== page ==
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said, has been much disputed and variously answered. The chief source of difficulty is that the Evangelists, particularly Saint John, afford grounds for supposing that the general body of the Jews kept the Pasch, that year, not on Thursday evening, but on Friday. We read, for example, that the Jews, on the day of the Crucifixion, abstained from going into the Prætorium of Pilate, "that they might not be defiled but that they might eat the Pasch" Therefore, it would seem, they had not eaten it the evening before. Again, speaking of the Last Supper, Saint John represents it as taking place "before the feast of the Pasch".2 And Friday he calls the Parasceve, or day of preparation; therefore it was not itself the festival day, but rather the day before the festival.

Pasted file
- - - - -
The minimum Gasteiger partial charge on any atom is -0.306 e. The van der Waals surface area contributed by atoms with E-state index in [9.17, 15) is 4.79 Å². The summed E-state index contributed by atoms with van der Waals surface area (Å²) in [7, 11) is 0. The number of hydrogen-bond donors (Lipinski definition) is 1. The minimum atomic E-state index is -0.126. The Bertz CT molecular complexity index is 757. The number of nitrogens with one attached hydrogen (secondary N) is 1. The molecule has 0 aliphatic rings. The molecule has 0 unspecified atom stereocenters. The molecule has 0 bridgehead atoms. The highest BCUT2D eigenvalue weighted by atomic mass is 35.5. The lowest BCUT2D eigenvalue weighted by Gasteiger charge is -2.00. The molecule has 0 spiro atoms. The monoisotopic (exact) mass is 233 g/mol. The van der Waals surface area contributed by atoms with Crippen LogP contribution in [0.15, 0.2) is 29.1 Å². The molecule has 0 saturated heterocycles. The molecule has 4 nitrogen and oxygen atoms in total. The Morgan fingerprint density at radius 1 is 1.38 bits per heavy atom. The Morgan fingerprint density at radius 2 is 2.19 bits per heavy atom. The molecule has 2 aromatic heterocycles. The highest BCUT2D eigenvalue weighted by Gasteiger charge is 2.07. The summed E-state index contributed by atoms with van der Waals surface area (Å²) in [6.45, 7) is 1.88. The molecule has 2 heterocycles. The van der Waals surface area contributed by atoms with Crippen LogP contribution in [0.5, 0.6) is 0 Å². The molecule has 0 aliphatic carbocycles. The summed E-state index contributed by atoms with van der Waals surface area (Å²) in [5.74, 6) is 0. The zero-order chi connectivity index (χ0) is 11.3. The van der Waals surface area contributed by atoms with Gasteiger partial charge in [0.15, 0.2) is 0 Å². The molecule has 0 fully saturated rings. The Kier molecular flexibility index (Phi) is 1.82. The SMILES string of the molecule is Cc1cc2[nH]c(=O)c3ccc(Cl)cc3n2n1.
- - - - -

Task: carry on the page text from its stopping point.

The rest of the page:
For these reasons, and some others of less weight, many of our most distinguished Commentators hold that, whereas our Lord kept the Pasch on Thursday evening, the Jews kept it on Friday evening. But they do not all explain this opinion in the same way. Some consider that the Jews kept the Pasch on the day prescribed, and that our Lord kept it on the day before, that is, on the thirteenth day of the month, at evening. Others, on the contrary, maintain that our Lord observed the Paschal rite on the fourteenth day, as prescribed by law, and that the Jews transferred it to the day following. The writers of each class, again, are not unanimous among themselves, but may be subdivided into numerous sections, according to the diverse ways in which they attempt to explain how it happened that our Lord kept the feast a day too soon, or the Jews a day too late.